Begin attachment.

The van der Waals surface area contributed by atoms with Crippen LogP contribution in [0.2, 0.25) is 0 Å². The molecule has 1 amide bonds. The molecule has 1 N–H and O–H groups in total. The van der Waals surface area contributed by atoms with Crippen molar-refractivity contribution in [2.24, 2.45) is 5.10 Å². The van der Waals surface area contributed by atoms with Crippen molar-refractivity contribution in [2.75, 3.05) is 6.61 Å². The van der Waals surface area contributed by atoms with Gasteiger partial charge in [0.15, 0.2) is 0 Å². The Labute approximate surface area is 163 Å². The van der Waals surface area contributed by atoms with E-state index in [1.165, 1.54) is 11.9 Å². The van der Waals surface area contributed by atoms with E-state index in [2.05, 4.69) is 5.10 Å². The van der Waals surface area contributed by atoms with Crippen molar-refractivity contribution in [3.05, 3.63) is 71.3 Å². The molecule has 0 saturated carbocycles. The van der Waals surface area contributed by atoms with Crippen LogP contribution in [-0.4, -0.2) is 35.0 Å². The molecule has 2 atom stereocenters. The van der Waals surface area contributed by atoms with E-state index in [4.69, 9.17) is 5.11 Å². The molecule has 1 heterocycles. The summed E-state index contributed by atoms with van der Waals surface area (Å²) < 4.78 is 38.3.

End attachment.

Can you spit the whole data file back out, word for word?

The van der Waals surface area contributed by atoms with Crippen LogP contribution in [0.2, 0.25) is 0 Å². The molecule has 1 amide bonds. The molecule has 1 N–H and O–H groups in total. The van der Waals surface area contributed by atoms with Crippen molar-refractivity contribution in [2.24, 2.45) is 5.10 Å². The van der Waals surface area contributed by atoms with Crippen molar-refractivity contribution in [2.75, 3.05) is 6.61 Å². The van der Waals surface area contributed by atoms with Gasteiger partial charge in [0.15, 0.2) is 0 Å². The Labute approximate surface area is 163 Å². The van der Waals surface area contributed by atoms with E-state index in [1.165, 1.54) is 11.9 Å². The van der Waals surface area contributed by atoms with E-state index in [2.05, 4.69) is 5.10 Å². The van der Waals surface area contributed by atoms with Crippen molar-refractivity contribution in [3.05, 3.63) is 71.3 Å². The molecule has 0 saturated carbocycles. The van der Waals surface area contributed by atoms with Crippen LogP contribution in [-0.4, -0.2) is 35.0 Å². The molecule has 2 atom stereocenters. The van der Waals surface area contributed by atoms with E-state index in [4.69, 9.17) is 5.11 Å². The molecule has 1 heterocycles. The summed E-state index contributed by atoms with van der Waals surface area (Å²) < 4.78 is 38.3.